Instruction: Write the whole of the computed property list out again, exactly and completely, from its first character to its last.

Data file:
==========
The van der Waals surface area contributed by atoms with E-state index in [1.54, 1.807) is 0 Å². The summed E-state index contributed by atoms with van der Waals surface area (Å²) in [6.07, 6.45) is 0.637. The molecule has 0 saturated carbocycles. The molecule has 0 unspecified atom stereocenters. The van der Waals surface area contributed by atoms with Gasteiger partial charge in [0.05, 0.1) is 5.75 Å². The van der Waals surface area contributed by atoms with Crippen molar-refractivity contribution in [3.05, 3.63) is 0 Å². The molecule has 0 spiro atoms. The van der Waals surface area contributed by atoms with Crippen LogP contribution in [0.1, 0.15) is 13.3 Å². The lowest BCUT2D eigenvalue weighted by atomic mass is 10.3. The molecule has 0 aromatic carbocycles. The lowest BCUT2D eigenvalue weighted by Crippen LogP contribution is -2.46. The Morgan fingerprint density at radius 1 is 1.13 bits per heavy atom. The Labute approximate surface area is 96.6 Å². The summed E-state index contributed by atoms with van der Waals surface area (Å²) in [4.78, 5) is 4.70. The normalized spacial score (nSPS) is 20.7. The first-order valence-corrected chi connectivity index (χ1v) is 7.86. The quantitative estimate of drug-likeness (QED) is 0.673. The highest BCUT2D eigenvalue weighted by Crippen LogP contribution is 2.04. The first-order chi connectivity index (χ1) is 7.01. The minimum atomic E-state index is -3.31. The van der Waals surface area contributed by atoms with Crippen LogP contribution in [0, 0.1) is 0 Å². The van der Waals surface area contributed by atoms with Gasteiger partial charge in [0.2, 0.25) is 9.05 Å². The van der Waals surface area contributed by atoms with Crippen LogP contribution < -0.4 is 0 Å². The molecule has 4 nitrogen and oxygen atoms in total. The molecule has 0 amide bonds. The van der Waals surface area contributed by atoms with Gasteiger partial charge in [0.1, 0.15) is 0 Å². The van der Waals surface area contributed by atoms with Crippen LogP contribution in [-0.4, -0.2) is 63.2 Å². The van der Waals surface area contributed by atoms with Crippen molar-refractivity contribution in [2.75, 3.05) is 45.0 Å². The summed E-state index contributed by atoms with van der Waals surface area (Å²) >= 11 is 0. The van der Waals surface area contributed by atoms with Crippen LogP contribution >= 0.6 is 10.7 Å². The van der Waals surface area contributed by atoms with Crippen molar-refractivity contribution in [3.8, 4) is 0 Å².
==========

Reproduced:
The van der Waals surface area contributed by atoms with E-state index in [1.54, 1.807) is 0 Å². The summed E-state index contributed by atoms with van der Waals surface area (Å²) in [6.07, 6.45) is 0.637. The molecule has 0 saturated carbocycles. The molecule has 0 unspecified atom stereocenters. The van der Waals surface area contributed by atoms with Gasteiger partial charge in [0.05, 0.1) is 5.75 Å². The van der Waals surface area contributed by atoms with Crippen molar-refractivity contribution in [3.05, 3.63) is 0 Å². The molecule has 0 spiro atoms. The van der Waals surface area contributed by atoms with Crippen LogP contribution in [0.1, 0.15) is 13.3 Å². The lowest BCUT2D eigenvalue weighted by atomic mass is 10.3. The molecule has 0 aromatic carbocycles. The lowest BCUT2D eigenvalue weighted by Crippen LogP contribution is -2.46. The Morgan fingerprint density at radius 1 is 1.13 bits per heavy atom. The Labute approximate surface area is 96.6 Å². The summed E-state index contributed by atoms with van der Waals surface area (Å²) in [4.78, 5) is 4.70. The normalized spacial score (nSPS) is 20.7. The first-order valence-corrected chi connectivity index (χ1v) is 7.86. The quantitative estimate of drug-likeness (QED) is 0.673. The highest BCUT2D eigenvalue weighted by Crippen LogP contribution is 2.04. The first-order chi connectivity index (χ1) is 7.01. The minimum atomic E-state index is -3.31. The van der Waals surface area contributed by atoms with Crippen LogP contribution in [0, 0.1) is 0 Å². The van der Waals surface area contributed by atoms with Gasteiger partial charge in [0.2, 0.25) is 9.05 Å². The van der Waals surface area contributed by atoms with Crippen LogP contribution < -0.4 is 0 Å². The molecule has 4 nitrogen and oxygen atoms in total. The molecule has 0 amide bonds. The van der Waals surface area contributed by atoms with Gasteiger partial charge in [0.1, 0.15) is 0 Å². The van der Waals surface area contributed by atoms with Crippen LogP contribution in [-0.4, -0.2) is 63.2 Å². The van der Waals surface area contributed by atoms with Crippen molar-refractivity contribution in [2.75, 3.05) is 45.0 Å². The summed E-state index contributed by atoms with van der Waals surface area (Å²) >= 11 is 0. The van der Waals surface area contributed by atoms with Crippen LogP contribution >= 0.6 is 10.7 Å². The van der Waals surface area contributed by atoms with Crippen molar-refractivity contribution in [3.8, 4) is 0 Å².